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Large Scale Structure

Everywhere we point telescopes in the sky, we see galaxies, going back to the earliest moments in history where galaxies could even exist. These galaxies fall into a pattern: the large-scale structure of the universe. This structure is a huge web shaped by gravity, with most galaxies and galaxy clusters lying along the strands.

On even grander scales, what became galaxies and clusters began as froth on huge cosmic sound waves during the era when the universe was a hot cauldron of particles and light. These waves are called “baryon acoustic oscillations”, and they provide us with a way to measure the expansion rate of the universe, including the mysterious acceleration caused by dark energy.

Our Work

Center for Astrophysics | Harvard & Smithsonian scientists lead many studies of the large-scale structure of the universe and baryon acoustic oscillations. Two examples include:

  • Using surveys of thousands of galaxies across the sky to create a three-dimensional map of the cosmic web and galaxy-free voids. CfA astronomers led the first measurement of large-scale structure with the CfA Redshift Survey inaugurated in 1977. Modern projects include the 2MASS map of galaxies in infrared light, the Sloan Digital Sky Survey (SDSS), and the Pan-STARRS survey.
    Pan-STARRS Releases Largest Digital Sky Survey to the World

  • Surveying galaxies and quasars to map baryon acoustic oscillations, the ripples in the sky larger even than the cosmic web. The Baryon Oscillation Spectroscopic Survey (BOSS) is an ongoing project to map tens of thousands of galaxies, to improve our techniques of measuring cosmic distances, as well as to understand dark energy.
    A One-Percent Measure of Galaxies Half the Universe Away


The Large-Scale Structure of the Universe

A completely homogeneous universe would have no stars, galaxies, or planets. As it turns out, when it began, our universe was almost completely homogeneous, with the seeds for everything we see in the sky likely came from disturbances from a tiny fraction of a second after the Big Bang. These were subatomic fluctuations in the density of the primordial soup of quantum particles, but stretched out as the universe expanded until they were bigger than any galaxy. Where the density of particles was higher, gravity attracted yet more particles, especially dark matter. The dark matter in turn attracted ordinary matter, and galaxies and galaxy clusters grew where enough material collected.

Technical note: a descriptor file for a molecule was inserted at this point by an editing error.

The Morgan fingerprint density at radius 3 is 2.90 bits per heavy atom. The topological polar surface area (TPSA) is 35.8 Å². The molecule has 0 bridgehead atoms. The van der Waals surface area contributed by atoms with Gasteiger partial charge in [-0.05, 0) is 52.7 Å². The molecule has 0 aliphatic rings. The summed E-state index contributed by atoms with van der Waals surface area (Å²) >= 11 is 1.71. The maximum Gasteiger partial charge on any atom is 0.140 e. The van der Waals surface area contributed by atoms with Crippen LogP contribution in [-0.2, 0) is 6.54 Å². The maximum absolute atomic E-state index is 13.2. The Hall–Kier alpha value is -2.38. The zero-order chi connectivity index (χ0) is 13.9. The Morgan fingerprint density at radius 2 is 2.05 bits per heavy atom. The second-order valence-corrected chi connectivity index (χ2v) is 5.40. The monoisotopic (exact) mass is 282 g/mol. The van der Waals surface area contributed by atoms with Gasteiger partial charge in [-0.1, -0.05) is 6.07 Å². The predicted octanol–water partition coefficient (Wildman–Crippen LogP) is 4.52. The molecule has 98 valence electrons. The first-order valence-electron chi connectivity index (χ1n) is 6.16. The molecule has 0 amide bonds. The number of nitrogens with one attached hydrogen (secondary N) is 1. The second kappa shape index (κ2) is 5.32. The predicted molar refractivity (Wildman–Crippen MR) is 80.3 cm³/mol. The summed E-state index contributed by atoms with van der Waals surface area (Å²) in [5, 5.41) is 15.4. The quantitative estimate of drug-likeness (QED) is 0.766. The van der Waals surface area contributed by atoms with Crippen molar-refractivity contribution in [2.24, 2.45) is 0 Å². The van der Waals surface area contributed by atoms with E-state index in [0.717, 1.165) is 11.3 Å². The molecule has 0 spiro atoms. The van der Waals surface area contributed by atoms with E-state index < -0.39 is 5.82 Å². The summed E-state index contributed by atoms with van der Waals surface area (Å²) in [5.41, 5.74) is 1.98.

The result is the large-scale structure of the universe: a map of those primordial fluctuations. What we see today is long strands, sheets, and clusters of galaxies forming a huge web. The web is punctuated by voids, which have few or no galaxies. Center for Astrophysics | Harvard & Smithsonian scientists Margaret Geller, John Huchra, and colleagues discovered the first huge piece of this structure in 1989, which is known as the “Great Wall”.

Mapping the large-scale structure provides us with information about fluctuations in the very early universe, as well as the distribution of dark matter, the formation of galaxies, and a measure of how quickly the universe is expanding.

A computer model of the large-scale structure of the universe using the Illustris simulator. This image depicts the dark matter and gas involved in forming galaxies and galaxy clusters, as well as the filaments connecting them.

Credit: Illustris

Baryon Acoustic Oscillations

Before the universe was about 380,000 years old, all of the ordinary matter took the form of a hot, opaque plasma. Sound waves, which are just patterns of compression and decompression in matter, flowed through this plasma in all directions. When the universe cooled and became transparent, creating the cosmic microwave background, traces of those sound waves were left in the distribution of ordinary matter particles, which astronomers call “baryons”.

The relic sound waves are known as baryon acoustic oscillations (BAO). Unlike large-scale structure, they’re too big to be governed by dark matter or gravity. For that reason, the crests and troughs of BAO are very regular, with a scale of roughly 500 million light-years — more than ten times the size of a large galaxy cluster. Astronomers use BAO as a “standard ruler” to measure distances on cosmic scales. BAO is also one of the major ways astronomers study dark energy, the accelerated expansion of the universe.